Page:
In the past two weeks, high schoolers descended on Locust Walk, Penn paraphenalia in hand and parents at their sides, hoping that a campus visit will help them make the most important decision of their lives.
These are the accepted students for the class of 2014, and they were here for Penn Preview Days, which Dean of Admissions Eric Furda said include “a number of changes” this year.
Students and their families are now invited to dine in the dining halls, and Penn Admissions added a new activity called “Meet the Class of 2014,” which brings visiting students together for a question and answer session with a current Penn undergraduate. Furda likened the session to the peer advisor group meetings during New Student Orientation.
Unlike other peer institutions such as Columbia University, Penn Preview Days do not include an overnight stay.
“When I first arrived, I was surprised that there wasn’t an overnight component but I took a step back to assess it,” Furda said.
He concluded that by not having an overnight portion “we are not hurting ourselves,” since Penn’s yield is not showing a disadvantage. He also said finding students to host visitors is challenging and creates a large responsibility for the University.
Darien High School senior Aki Tas, who has already committed to matriculating at Penn, said he’d prefer if the University had an overnight preview day, but his visit nonetheless “made [him] feel confident about choosing Penn.”
By having an overnight stay, Tas said students could get a better feel for the social aspect of the University, as well as the academic advantages. “I found out about the academics and extracurricular activities, but not the night life and social scene,” he said.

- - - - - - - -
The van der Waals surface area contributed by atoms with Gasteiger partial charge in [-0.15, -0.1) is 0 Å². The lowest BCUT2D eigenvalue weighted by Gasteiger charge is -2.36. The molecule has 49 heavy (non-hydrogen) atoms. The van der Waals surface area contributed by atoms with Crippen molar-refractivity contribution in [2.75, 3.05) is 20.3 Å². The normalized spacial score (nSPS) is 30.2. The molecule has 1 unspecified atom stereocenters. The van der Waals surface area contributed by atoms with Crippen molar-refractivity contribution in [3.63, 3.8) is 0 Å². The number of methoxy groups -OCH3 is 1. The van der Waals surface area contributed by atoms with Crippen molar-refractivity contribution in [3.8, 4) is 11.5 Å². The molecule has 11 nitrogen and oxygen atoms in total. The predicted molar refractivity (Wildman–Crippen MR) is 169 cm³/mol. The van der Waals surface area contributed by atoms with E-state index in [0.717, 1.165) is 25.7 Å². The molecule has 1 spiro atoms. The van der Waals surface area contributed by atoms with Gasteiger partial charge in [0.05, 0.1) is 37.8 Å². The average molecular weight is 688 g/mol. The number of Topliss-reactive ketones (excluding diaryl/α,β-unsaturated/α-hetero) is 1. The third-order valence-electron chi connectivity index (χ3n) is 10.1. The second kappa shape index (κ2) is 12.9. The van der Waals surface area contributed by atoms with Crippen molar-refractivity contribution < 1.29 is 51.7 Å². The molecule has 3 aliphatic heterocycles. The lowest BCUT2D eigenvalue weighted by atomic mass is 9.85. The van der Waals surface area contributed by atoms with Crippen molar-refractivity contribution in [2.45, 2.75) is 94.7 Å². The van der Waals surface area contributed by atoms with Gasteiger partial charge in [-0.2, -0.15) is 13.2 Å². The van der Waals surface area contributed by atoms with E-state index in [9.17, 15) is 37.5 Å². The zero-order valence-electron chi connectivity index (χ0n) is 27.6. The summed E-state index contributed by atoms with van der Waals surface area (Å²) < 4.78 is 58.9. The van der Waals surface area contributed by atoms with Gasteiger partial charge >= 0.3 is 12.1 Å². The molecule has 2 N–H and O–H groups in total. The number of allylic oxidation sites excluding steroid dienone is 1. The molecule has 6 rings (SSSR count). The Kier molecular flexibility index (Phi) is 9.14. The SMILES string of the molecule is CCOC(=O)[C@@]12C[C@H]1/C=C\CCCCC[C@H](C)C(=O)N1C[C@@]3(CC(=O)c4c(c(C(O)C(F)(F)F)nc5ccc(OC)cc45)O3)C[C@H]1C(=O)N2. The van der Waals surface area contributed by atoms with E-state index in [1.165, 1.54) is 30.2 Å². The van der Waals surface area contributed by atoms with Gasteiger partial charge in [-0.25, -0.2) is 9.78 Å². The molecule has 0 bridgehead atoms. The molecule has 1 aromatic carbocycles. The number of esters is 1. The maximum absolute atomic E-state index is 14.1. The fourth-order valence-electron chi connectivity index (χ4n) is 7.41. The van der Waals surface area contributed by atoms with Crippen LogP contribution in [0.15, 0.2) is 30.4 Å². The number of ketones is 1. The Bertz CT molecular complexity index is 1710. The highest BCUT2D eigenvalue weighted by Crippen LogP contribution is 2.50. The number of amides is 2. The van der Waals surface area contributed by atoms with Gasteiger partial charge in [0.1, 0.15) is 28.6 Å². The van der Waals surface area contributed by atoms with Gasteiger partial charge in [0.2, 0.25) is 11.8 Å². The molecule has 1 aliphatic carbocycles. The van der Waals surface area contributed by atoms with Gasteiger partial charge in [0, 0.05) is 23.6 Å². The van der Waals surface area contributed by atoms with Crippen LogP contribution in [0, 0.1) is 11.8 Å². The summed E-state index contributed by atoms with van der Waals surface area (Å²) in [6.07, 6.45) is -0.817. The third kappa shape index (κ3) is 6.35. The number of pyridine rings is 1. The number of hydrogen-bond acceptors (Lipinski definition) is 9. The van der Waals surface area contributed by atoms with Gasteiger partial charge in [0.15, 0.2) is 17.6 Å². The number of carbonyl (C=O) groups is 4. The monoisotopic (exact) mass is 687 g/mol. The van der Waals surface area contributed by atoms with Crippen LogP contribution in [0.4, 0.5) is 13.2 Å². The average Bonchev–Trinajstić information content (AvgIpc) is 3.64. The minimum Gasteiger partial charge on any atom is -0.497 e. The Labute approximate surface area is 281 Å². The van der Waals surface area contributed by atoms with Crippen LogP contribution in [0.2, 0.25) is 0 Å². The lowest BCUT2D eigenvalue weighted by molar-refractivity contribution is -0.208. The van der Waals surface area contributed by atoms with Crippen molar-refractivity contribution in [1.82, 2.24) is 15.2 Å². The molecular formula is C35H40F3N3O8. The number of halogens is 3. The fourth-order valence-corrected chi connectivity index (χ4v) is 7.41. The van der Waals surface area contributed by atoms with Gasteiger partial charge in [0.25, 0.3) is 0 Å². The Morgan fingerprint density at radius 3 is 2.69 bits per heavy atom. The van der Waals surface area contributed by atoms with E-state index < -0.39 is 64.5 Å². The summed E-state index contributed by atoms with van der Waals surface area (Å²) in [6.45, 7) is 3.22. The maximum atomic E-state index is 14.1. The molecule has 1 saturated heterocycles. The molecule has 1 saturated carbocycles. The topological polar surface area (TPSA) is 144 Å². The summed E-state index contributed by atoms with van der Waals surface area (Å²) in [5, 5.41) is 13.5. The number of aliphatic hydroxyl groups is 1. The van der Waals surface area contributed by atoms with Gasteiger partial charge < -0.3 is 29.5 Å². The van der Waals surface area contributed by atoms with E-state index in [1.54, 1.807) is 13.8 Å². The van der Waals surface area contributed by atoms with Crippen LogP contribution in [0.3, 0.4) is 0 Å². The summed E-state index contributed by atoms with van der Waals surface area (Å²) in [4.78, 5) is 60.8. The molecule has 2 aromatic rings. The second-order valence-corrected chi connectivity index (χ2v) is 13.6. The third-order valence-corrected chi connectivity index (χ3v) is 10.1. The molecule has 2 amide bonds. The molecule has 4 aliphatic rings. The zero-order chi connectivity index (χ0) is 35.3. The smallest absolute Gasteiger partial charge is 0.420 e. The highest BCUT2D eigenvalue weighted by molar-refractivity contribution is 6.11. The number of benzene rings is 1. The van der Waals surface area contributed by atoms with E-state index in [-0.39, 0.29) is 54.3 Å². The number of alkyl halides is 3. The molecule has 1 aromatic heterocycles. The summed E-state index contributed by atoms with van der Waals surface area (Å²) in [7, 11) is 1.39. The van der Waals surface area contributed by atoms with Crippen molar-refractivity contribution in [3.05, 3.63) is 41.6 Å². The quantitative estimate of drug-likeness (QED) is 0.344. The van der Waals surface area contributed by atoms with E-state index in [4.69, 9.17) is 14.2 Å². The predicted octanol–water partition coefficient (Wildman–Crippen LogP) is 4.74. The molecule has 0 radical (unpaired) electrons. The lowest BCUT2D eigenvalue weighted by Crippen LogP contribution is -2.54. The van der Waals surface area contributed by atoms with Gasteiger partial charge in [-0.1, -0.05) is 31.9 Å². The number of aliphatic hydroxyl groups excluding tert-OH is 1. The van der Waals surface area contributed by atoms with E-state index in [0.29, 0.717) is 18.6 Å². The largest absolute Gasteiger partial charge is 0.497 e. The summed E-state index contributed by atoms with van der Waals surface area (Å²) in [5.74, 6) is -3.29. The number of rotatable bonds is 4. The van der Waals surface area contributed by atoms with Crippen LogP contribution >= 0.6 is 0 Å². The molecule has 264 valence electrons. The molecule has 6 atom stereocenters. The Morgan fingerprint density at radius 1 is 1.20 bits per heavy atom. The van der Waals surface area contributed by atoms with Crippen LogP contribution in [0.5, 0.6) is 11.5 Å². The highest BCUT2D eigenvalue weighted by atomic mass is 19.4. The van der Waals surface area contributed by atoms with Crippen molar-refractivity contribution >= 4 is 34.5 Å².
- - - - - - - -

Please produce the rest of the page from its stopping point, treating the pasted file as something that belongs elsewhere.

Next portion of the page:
Ardrey Kell High School senior Max Nagle felt the same, wishing that he could spend the night. “My mother and I stayed at the Inn at Penn, which is convenient, but it would help to also see the nightlife,” he said.
Dan Johnson from the Inn at Penn said while business is fairly consistent year round, “whenever Penn has something planned involving parents, business usually picks up a little.”
Nagle, who was accepted into the School of Engineering and Applied Science, said his favorite part of his visit was when he spoke to an Engineering professor and a senior working on his thesis.
“By 12:30 I was convinced I would be choosing Penn,” he said.
Nagle also enjoyed having the freedom to explore the campus, because he doesn’t believe you can get a “good vibe” from a school if too much is scheduled into one day.
High school senior Amanda Alexander will be able to stay overnight since she is participating in Penn’s Multicultural Scholars preview day. “I’m really excited about this portion of the day,” she said, and she was looking forward to watching the various performing arts groups she will be able to join.
Lexington High School senior Danielle Holman enjoyed interacting with fellow accepted students and said she has “really liked the visit so far.” Holman was glad she came because it will impact where she decides to matriculate on May 1.
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